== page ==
Chris Van Es

The Ayatollah and the Witches

Mahmoud Ahmadinejad has now made the mistake that all Iranian presidents make. He has challenged the authority of the Supreme Leader, Ayatollah Ali Khamenei, and he is bound to fail.

WASHINGTON, DC – Mahmoud Ahmadinejad has now made the mistake that all Iranian presidents make: he has challenged the authority of the country’s Supreme Leader, Ayatollah Ali Khamenei. He is doomed to fail.

The challenge posed by Ahmadinejad is such a predictable part of Iranian politics that it has come to be known as “the president’s symptom.” It emerges from a president’s confidence that, as a popularly elected leader, he should not be constrained by the Supreme Leader’s oversight. But the Islamic Republic’s history is littered with its presidents’ failed attempts to consolidate an independent power center. Ultimately, divine authority trumps political authority.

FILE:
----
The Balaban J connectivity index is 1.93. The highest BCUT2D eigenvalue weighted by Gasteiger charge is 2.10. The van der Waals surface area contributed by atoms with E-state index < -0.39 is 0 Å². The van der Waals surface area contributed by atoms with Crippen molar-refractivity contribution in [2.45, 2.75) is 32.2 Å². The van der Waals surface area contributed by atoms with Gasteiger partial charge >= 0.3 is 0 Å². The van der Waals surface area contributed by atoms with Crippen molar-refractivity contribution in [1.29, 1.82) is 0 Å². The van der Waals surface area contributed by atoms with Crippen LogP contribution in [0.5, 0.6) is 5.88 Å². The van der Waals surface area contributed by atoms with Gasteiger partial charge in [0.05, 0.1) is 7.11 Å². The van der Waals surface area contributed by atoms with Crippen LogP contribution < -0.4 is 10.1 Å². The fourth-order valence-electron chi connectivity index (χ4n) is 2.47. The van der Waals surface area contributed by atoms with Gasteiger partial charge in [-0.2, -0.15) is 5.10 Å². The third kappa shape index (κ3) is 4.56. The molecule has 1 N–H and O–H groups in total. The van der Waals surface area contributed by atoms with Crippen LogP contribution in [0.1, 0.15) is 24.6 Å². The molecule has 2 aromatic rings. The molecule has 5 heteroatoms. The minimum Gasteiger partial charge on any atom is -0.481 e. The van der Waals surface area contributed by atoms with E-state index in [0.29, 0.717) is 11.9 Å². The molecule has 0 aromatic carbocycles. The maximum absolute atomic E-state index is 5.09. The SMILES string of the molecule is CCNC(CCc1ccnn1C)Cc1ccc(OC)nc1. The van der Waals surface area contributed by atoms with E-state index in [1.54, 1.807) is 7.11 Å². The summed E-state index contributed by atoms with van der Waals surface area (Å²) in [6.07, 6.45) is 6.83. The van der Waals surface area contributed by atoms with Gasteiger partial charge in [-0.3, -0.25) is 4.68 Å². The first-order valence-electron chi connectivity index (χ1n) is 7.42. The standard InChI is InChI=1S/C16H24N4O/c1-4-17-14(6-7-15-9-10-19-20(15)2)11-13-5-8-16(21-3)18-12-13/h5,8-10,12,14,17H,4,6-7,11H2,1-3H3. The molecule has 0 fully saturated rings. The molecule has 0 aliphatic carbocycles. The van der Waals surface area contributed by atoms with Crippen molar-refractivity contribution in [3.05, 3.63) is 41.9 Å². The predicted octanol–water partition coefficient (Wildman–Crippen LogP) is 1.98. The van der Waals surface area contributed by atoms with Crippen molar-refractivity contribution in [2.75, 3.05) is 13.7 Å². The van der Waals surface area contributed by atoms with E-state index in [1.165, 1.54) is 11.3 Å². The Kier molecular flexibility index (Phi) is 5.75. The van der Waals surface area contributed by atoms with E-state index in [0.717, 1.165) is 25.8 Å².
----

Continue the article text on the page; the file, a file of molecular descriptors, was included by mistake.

This dual authority is embedded in the Islamic Republic’s constitution, and inevitably tilts toward the divine, particularly in a president’s second term. Ahmadinejad is not an exception to this rule. In fact, because he has pushed harder than his predecessors, his star is falling faster. Moreover, the controversial presidential election of June 2009, and the political crisis that ensued, irreparably damaged Ahmadinejad’s democratic legitimacy.

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